Scalia and Thomas form the abolitionist wing of the Court when it comes to commercial speech, yet even these two conservative icons differ on reasoning.  Thomas’s position is simple and elegant: there is no historical or philosophical evidence that the Constitution ever considered “commercial” speech worthy of lesser protection than political speech.  Thomas properly assigns the burden of proving the distinction to government authorities, whereas doctrine assumes the distinction is a matter of common sense.  Scalia, meanwhile, expresses sympathy for Thomas’s intellectual certitude, but he remains weary of simply abolishing the Court’s commercial speech precedents.  Instead, Scalia insists on seeing some historical evidence that explains the views of free speech protection held by state legislatures at the time the First and Fourteenth Amendments were adopted.  In the absence of this proof, Scalia is content to let the Court’s existing precedents remain intact for fear of creating “new” rights that aren’t part of his constitutional design.

Scalia’s originalist ideology proves troubling, and his commercial speech views demonstrate why.  For Scalia, rights must be proven through historical evidence; they cannot be adduced from any universal abstraction or fundamental principle.  This puts Scalia in the company of men like Robert Bork, who reject individual rights out-of-hand, and argue that rights exist at the pleasure of social whim or historical custom.  In other words, one cannot exercise a right that America’s founders did not recognize; to argue otherwise would render the Constitution a meaningless, subjective document.  This in a nutshell is originalism.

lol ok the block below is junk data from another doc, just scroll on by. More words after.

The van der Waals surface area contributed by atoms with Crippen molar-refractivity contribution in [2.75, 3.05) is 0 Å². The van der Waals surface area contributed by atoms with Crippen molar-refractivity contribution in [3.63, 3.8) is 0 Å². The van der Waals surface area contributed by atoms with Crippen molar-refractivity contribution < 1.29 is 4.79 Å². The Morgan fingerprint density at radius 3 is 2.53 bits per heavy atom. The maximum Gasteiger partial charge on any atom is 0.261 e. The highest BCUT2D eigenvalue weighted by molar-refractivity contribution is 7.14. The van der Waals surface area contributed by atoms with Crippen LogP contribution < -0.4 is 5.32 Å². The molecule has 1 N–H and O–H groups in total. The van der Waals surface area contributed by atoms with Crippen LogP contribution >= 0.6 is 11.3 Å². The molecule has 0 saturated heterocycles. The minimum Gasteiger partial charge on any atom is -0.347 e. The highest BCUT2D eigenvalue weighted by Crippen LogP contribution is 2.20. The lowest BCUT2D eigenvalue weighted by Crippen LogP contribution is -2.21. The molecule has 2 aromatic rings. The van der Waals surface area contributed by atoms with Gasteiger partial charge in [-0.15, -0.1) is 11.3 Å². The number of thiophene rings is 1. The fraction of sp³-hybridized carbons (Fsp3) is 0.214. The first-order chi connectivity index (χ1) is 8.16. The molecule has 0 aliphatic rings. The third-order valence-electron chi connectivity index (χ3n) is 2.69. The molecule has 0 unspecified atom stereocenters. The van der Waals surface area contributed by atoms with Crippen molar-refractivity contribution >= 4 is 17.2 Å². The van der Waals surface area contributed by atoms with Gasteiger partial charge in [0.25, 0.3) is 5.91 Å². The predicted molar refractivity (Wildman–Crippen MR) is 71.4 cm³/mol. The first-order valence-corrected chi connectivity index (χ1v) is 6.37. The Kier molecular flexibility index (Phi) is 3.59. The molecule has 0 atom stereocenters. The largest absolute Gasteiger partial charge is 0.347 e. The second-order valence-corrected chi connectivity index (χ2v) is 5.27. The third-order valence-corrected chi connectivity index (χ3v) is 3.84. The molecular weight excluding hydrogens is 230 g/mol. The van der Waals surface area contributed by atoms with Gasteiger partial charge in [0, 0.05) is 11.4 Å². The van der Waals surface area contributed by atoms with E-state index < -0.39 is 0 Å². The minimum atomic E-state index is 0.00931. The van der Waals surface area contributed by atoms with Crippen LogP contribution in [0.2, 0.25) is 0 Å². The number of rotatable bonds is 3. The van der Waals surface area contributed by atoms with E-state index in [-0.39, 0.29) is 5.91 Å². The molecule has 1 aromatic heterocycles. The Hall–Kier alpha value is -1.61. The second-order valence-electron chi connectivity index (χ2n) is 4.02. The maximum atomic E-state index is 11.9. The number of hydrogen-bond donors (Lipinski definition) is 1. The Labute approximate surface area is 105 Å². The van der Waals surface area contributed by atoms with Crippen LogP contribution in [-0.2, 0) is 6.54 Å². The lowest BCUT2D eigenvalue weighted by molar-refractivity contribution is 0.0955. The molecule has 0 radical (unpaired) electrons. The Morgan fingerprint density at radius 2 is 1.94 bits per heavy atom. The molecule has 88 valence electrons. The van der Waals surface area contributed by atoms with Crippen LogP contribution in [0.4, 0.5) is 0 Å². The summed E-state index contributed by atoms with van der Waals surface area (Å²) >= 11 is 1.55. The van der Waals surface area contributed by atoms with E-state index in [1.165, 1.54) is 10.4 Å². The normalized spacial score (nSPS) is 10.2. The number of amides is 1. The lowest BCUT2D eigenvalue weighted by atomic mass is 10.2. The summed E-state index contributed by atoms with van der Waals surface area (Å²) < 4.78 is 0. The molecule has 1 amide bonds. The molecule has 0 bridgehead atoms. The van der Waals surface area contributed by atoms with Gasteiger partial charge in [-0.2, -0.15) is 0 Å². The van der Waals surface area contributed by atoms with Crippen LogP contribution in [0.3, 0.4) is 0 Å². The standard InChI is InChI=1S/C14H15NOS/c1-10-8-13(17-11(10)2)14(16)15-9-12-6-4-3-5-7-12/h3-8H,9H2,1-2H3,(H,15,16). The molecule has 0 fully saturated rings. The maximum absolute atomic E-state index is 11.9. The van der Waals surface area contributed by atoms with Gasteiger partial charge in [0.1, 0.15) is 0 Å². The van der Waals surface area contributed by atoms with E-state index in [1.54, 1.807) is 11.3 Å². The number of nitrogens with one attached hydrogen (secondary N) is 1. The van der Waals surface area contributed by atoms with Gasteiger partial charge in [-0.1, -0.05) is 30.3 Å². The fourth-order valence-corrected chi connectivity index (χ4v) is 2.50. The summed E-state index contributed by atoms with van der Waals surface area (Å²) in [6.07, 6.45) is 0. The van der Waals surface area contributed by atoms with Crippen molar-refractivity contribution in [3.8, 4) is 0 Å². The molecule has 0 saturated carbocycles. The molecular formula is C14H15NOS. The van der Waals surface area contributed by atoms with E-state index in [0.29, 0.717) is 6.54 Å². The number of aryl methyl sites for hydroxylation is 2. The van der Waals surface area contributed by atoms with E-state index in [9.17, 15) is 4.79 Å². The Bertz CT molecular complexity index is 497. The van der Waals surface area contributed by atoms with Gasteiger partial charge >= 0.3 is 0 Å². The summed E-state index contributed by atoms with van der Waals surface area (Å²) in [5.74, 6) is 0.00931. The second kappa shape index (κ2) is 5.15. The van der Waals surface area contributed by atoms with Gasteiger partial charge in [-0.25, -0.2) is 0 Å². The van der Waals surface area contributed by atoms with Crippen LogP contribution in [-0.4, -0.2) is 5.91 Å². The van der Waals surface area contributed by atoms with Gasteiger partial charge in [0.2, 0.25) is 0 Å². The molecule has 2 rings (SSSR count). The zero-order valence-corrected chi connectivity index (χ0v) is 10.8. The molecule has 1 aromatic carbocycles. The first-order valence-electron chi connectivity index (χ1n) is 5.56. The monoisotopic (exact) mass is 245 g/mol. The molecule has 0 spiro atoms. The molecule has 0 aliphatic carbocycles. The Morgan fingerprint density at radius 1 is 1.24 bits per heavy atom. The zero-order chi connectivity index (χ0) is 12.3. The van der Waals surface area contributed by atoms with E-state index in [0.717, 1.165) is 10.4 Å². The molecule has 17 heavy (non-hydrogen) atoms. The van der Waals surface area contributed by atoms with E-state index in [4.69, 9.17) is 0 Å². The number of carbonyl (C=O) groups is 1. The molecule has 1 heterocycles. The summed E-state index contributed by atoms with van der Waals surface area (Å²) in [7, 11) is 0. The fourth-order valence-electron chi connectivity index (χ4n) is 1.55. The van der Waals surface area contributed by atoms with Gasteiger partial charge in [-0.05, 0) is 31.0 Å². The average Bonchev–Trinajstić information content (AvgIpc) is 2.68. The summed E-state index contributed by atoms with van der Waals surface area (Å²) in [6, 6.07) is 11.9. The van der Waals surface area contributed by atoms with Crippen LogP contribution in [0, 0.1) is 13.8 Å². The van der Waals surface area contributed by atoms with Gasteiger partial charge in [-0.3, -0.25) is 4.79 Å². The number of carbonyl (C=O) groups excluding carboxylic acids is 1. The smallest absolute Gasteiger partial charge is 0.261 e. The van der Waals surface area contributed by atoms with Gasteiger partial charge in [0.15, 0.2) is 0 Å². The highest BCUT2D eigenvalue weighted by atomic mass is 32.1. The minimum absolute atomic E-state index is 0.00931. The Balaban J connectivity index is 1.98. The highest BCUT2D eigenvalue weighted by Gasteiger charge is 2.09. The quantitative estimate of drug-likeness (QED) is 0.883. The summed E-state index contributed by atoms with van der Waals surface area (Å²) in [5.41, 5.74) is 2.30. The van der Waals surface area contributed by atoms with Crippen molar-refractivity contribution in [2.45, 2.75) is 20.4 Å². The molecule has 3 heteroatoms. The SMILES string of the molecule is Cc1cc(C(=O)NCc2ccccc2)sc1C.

What Bork and Scalia refuse to acknowledge is that the Constitution was intended to be a flexible document, at least in the sense that it provided a general set of rules designed to implement very specific principles.  Those principles were expressed not in the Constitution, but in the Declaration of Independence, which recognized the “inalienable” rights of life, liberty, and pursuit of happiness.  From these fundamental rights—which are nothing more than universal abstractions—derive other liberties men must enjoy in order to fully exercise their basic rights.  For example, property rights are essential, because property is what enables man to give form to his right to life.  Property rights are derivative, but that doesn’t make them any less essential.

Similarly, speech rights are not “fundamental” in that they are a universal abstraction, but they are essential to man’s life.  Man’s means of survival is his mind, and speech rights protect his ability to express his thoughts without prior restraint by the government.  The issue in the Nike case, then, is whether the commercial speech doctrine affects an essential right of all men.

The originalists argue that “commercial” speech is not an essential right, because the Constitution’s Framers did not deem it worthy of such protection.  To an originalist, historical evidence is paramount.  And under that theory, the originalists have a point.  The First Amendment’s drafters were principally concerned with protecting speech in the political realm, not with ensuring a company’s right to advertise or defend its commercial practices.  At the same time, however, the Framers didn’t qualify the First Amendment’s protections either, which indicates they were not aiming to produce a laundry list of rights, but a general statement of principles that would be understood within the context of protecting individual rights.